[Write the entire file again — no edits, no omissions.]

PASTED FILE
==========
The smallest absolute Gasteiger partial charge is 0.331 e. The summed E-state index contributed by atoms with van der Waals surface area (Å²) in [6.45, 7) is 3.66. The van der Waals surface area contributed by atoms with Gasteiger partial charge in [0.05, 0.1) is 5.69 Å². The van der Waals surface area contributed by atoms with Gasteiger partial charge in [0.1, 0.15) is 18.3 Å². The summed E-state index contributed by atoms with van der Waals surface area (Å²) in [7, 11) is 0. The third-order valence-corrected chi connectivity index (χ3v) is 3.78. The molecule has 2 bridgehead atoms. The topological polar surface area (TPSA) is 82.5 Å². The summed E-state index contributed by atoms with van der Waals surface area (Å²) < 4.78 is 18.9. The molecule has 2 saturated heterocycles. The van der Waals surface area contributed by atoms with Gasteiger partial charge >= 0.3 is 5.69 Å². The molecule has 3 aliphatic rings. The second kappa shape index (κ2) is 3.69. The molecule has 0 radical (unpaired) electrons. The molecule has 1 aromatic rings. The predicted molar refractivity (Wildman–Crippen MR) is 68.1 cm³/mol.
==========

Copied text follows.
The smallest absolute Gasteiger partial charge is 0.331 e. The summed E-state index contributed by atoms with van der Waals surface area (Å²) in [6.45, 7) is 3.66. The van der Waals surface area contributed by atoms with Gasteiger partial charge in [0.05, 0.1) is 5.69 Å². The van der Waals surface area contributed by atoms with Gasteiger partial charge in [0.1, 0.15) is 18.3 Å². The summed E-state index contributed by atoms with van der Waals surface area (Å²) in [7, 11) is 0. The third-order valence-corrected chi connectivity index (χ3v) is 3.78. The molecule has 2 bridgehead atoms. The topological polar surface area (TPSA) is 82.5 Å². The summed E-state index contributed by atoms with van der Waals surface area (Å²) < 4.78 is 18.9. The molecule has 2 saturated heterocycles. The van der Waals surface area contributed by atoms with Gasteiger partial charge >= 0.3 is 5.69 Å². The molecule has 3 aliphatic rings. The second kappa shape index (κ2) is 3.69. The molecule has 0 radical (unpaired) electrons. The molecule has 1 aromatic rings. The predicted molar refractivity (Wildman–Crippen MR) is 68.1 cm³/mol.